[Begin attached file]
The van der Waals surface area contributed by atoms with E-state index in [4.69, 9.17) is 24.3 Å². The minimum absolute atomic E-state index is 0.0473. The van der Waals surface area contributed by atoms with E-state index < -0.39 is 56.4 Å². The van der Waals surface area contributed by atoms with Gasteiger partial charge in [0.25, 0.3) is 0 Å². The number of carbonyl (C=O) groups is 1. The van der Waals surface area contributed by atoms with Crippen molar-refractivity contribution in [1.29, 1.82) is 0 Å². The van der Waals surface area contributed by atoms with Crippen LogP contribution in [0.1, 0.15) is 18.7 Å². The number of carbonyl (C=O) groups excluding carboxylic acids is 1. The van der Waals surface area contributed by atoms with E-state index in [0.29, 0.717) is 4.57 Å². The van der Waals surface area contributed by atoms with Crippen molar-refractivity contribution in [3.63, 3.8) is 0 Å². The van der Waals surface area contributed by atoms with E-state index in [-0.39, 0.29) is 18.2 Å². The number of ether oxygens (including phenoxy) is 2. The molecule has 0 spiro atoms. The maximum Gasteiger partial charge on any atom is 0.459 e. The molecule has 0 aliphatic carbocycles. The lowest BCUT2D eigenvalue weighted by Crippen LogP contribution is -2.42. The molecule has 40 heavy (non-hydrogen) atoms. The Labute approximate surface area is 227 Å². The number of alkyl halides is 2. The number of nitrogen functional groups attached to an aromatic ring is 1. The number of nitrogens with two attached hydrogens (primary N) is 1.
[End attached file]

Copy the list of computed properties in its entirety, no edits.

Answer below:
The van der Waals surface area contributed by atoms with E-state index in [4.69, 9.17) is 24.3 Å². The minimum absolute atomic E-state index is 0.0473. The van der Waals surface area contributed by atoms with E-state index < -0.39 is 56.4 Å². The van der Waals surface area contributed by atoms with Gasteiger partial charge in [0.25, 0.3) is 0 Å². The number of carbonyl (C=O) groups is 1. The van der Waals surface area contributed by atoms with Crippen molar-refractivity contribution in [1.29, 1.82) is 0 Å². The van der Waals surface area contributed by atoms with Crippen LogP contribution in [0.1, 0.15) is 18.7 Å². The number of carbonyl (C=O) groups excluding carboxylic acids is 1. The van der Waals surface area contributed by atoms with E-state index in [0.29, 0.717) is 4.57 Å². The van der Waals surface area contributed by atoms with Crippen molar-refractivity contribution in [3.63, 3.8) is 0 Å². The van der Waals surface area contributed by atoms with E-state index in [-0.39, 0.29) is 18.2 Å². The number of ether oxygens (including phenoxy) is 2. The molecule has 0 spiro atoms. The maximum Gasteiger partial charge on any atom is 0.459 e. The molecule has 0 aliphatic carbocycles. The lowest BCUT2D eigenvalue weighted by Crippen LogP contribution is -2.42. The molecule has 40 heavy (non-hydrogen) atoms. The Labute approximate surface area is 227 Å². The number of alkyl halides is 2. The number of nitrogen functional groups attached to an aromatic ring is 1. The number of nitrogens with two attached hydrogens (primary N) is 1.